Extensive surface melting event in Antarctica during 2015-16 El Niño
Vogelmann, Andrew M. — Brookhaven National Laboratory
Lubin, Dan — Scripps Institution of Oceanography
Area of research:
West Antarctica is one of the most rapidly warming regions on Earth, and this warming is closely connected with global sea level rise; however, this warming does not yet have a comprehensive explanation. A study of a large-scale surface melt event determined that the event was likely favored by the concurrent strong El Niño by advecting warm air into the region. The accompanying liquid water clouds supported the warming by providing a thermal blanket that trapped more energy than was lost by clouds’ reflection of sunlight.
Previous research indicates that warm ocean water is melting the West Antarctic ice shelves from below, but this is one of the first studies documenting how warm air could cause large-scale melting from above. Other studies have predicted that, should planetary warming trends continue, more extreme and frequent El Niños could occur, which could mean that such major surface melt events become more common.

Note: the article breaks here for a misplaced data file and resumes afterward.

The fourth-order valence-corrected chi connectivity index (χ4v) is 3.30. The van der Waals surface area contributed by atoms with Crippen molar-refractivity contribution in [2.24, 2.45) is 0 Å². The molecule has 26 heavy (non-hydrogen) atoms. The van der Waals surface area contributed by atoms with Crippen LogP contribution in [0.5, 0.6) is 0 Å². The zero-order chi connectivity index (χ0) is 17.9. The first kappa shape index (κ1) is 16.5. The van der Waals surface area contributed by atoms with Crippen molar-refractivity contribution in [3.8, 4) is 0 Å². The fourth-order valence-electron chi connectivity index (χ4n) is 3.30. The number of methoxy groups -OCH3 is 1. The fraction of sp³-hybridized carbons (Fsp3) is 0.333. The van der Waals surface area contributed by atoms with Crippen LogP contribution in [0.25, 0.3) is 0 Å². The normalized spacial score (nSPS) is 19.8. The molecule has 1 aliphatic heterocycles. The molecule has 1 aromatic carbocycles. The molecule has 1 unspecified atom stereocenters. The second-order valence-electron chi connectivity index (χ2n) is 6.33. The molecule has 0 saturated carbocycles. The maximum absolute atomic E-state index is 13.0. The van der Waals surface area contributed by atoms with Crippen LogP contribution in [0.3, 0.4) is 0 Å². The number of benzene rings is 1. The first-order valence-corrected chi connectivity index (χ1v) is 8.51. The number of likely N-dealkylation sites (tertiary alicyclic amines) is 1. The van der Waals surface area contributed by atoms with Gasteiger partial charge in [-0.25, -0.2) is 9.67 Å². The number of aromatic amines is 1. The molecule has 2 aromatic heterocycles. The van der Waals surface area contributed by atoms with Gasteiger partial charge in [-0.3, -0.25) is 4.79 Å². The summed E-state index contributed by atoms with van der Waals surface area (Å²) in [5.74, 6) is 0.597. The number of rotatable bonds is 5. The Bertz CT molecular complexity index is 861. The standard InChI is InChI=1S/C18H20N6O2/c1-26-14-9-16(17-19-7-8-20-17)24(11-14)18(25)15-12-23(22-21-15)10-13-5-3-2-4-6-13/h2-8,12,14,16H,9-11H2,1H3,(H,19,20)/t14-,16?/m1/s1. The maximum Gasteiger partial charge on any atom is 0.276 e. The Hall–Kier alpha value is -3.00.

A large-scale and prolonged surface melt event occurred in January 2016 over the Ross Ice Shelf region of West Antarctica. Analysis of passive microwave satellite data finds the event to be near-record size for the Ross sector since the satellite observations began in 1978. The unusual extent and duration of the melt event were likely favored by the concurrent strong El Niño advecting warm air into the region, despite the counteracting influence of particularly strong circumpolar westerlies that act as a barrier to incursions of warm air. The melt event occurred upwind from an Atmospheric Radiation Measurement (ARM) West Antarctic Radiation Experiment (AWARE) boundary site, located at the West Antarctic Ice Sheet (WAIS) divide ice camp drill site. The ARM instrumentation made the first-ever surface measurements of clouds and radiation at the WAIS, and the first radiosonde-based atmospheric profiles of temperature and moisture in almost 50 years. The measurements were used to determine the surface energy balance at the WAIS. Results find a marked increase in the surface energy gain during the event, despite the surface temperature hovering just below freezing, and that the increase persisted afterward until the energy balance returned to normal. Thin liquid water clouds frequently had liquid water paths within the range where the cloud radiative enhancement occurs, as previously observed over Greenland. In this range, the clouds are thick enough to enhance the downwelling longwave radiation but thin enough to also allow shortwave radiation to reach the surface. However, in contrast to Greenland, a significant frequency of thicker liquid water clouds was found and signifies a more prominent role of thermal blanketing as a consequence of the warm air advection. While previous research indicates that warm ocean water is melting the West Antarctic ice shelves from below, this is one of the first studies documenting how warm air could cause large-scale melting from above. Other studies have predicted that, should planetary warming trends continue, more extreme and frequent El Niños could occur, which could mean that such major surface melt events become more common.